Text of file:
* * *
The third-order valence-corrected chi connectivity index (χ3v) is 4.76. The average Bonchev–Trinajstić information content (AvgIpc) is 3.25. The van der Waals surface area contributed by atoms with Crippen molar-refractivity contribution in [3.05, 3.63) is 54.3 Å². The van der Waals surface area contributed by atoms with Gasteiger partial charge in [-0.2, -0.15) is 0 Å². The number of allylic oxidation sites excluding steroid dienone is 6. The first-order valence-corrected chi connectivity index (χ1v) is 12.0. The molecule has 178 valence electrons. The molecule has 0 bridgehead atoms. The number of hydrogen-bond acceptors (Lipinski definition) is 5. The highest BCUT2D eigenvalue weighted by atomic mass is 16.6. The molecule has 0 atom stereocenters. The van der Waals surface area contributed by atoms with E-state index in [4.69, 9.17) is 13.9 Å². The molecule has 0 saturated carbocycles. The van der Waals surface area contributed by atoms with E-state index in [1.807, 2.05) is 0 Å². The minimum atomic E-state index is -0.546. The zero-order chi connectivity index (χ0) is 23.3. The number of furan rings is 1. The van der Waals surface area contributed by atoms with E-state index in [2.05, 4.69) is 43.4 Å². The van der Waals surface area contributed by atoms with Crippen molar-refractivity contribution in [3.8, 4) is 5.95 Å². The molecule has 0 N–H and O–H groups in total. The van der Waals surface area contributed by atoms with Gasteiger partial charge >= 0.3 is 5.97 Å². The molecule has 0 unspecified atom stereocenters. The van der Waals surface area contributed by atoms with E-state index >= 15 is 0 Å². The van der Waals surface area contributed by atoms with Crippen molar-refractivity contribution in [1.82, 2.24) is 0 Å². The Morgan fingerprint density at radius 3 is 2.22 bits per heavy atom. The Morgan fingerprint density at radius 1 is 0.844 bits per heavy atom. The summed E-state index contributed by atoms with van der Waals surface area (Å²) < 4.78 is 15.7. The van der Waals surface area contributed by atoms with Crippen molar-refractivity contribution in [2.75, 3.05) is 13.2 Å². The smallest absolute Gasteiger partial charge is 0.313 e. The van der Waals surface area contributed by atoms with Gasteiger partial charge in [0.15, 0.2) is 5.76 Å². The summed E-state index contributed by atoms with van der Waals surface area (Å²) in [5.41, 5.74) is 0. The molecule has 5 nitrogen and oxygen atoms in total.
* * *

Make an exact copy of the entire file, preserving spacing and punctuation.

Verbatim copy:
The third-order valence-corrected chi connectivity index (χ3v) is 4.76. The average Bonchev–Trinajstić information content (AvgIpc) is 3.25. The van der Waals surface area contributed by atoms with Crippen molar-refractivity contribution in [3.05, 3.63) is 54.3 Å². The van der Waals surface area contributed by atoms with Gasteiger partial charge in [-0.2, -0.15) is 0 Å². The number of allylic oxidation sites excluding steroid dienone is 6. The first-order valence-corrected chi connectivity index (χ1v) is 12.0. The molecule has 178 valence electrons. The molecule has 0 bridgehead atoms. The number of hydrogen-bond acceptors (Lipinski definition) is 5. The highest BCUT2D eigenvalue weighted by atomic mass is 16.6. The molecule has 0 atom stereocenters. The van der Waals surface area contributed by atoms with E-state index in [4.69, 9.17) is 13.9 Å². The molecule has 0 saturated carbocycles. The van der Waals surface area contributed by atoms with E-state index in [1.807, 2.05) is 0 Å². The minimum atomic E-state index is -0.546. The zero-order chi connectivity index (χ0) is 23.3. The number of furan rings is 1. The van der Waals surface area contributed by atoms with E-state index in [2.05, 4.69) is 43.4 Å². The van der Waals surface area contributed by atoms with Crippen molar-refractivity contribution in [3.8, 4) is 5.95 Å². The molecule has 0 N–H and O–H groups in total. The van der Waals surface area contributed by atoms with Gasteiger partial charge >= 0.3 is 5.97 Å². The molecule has 0 unspecified atom stereocenters. The van der Waals surface area contributed by atoms with E-state index >= 15 is 0 Å². The van der Waals surface area contributed by atoms with Crippen molar-refractivity contribution in [1.82, 2.24) is 0 Å². The Morgan fingerprint density at radius 3 is 2.22 bits per heavy atom. The Morgan fingerprint density at radius 1 is 0.844 bits per heavy atom. The summed E-state index contributed by atoms with van der Waals surface area (Å²) < 4.78 is 15.7. The van der Waals surface area contributed by atoms with Crippen molar-refractivity contribution in [2.75, 3.05) is 13.2 Å². The smallest absolute Gasteiger partial charge is 0.313 e. The van der Waals surface area contributed by atoms with Gasteiger partial charge in [0.15, 0.2) is 5.76 Å². The summed E-state index contributed by atoms with van der Waals surface area (Å²) in [5.41, 5.74) is 0. The molecule has 5 nitrogen and oxygen atoms in total.